240 Pages
    by Routledge

    240 Pages
    by Routledge

    Stairs are a fundamental and universal feature of buildings. The late Alan Blanc had a lifetime's obsession with stairs and steps and provided a definitive reference source that bridges the aesthetic and practical aspects of staircase design. His wife Sylvia, who worked with him on the first edition, presents this updated, abridged version alongside a complimentary web site where the historical elements of the subjects are described and discussed in pictures and diagrams.

    The book is a practical guide to designing circulation spaces. It is extensively detailed with working drawings and photographs. Construction methods using a variety of materials are discussed as well as the influence of new technology on vertical circulation. The guidance on codes and regulations covers the UK and US. The latest high profile international case studies inspire and inform the reader.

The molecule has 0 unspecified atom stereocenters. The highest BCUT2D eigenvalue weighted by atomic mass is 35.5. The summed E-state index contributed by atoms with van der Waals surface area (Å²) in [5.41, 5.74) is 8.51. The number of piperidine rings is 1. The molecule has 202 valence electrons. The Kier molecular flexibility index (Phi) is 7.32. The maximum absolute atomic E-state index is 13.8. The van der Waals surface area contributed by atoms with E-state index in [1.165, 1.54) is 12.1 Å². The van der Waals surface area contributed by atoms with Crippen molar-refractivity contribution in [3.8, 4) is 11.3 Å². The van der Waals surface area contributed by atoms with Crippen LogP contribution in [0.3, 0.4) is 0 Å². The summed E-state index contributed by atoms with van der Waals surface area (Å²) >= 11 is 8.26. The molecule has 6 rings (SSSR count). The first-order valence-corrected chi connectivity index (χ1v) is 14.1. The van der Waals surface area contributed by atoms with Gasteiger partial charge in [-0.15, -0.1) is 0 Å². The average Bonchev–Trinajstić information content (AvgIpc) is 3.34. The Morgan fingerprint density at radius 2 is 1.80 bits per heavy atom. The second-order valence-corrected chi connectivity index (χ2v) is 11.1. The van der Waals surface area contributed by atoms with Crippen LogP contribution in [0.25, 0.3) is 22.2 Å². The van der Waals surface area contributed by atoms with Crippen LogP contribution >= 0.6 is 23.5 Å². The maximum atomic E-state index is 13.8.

Contents: Introduction; Chapter 1 Domestic Stairs; Chapter 2 Commercial Stairs; Chapter 3 Detailed construction: Chapter 4 Timber; Chapter 5 Detailed construction: iron, steel and other metals; Chapter 6 Concrete stairs; Chapter 7 Stonework and composite construction; Chapter 8 Design codes and procedures; Chapter 9 Elevators and mechanical circulation; Chapter 10 International case Studies. Appendix: Building regulations for US and UK.

    Complimentary web site content: Historical Review (Chapter 2 of original book); Historical introduction to domestic stairs, commercial stairs, external stairs, elevators and mechanical circulation.


    Alan Blanc, Sylvia Blanc

    Reviews of the 1st edition:
    'Alan Blanc, without methodological nervousness, plunges in. The book is well served by numerous clear diagrams and plans... filled with practical realism and down-to-earth detail... a marvellous primer for every student.'
    The Architects' Journal

    'A worthwhile design aid. The structure is less systematic than pragmatic... an excellent work.'

    'A fascinating book - not putting the book down is the best way to treat it.'
    The Architectural Review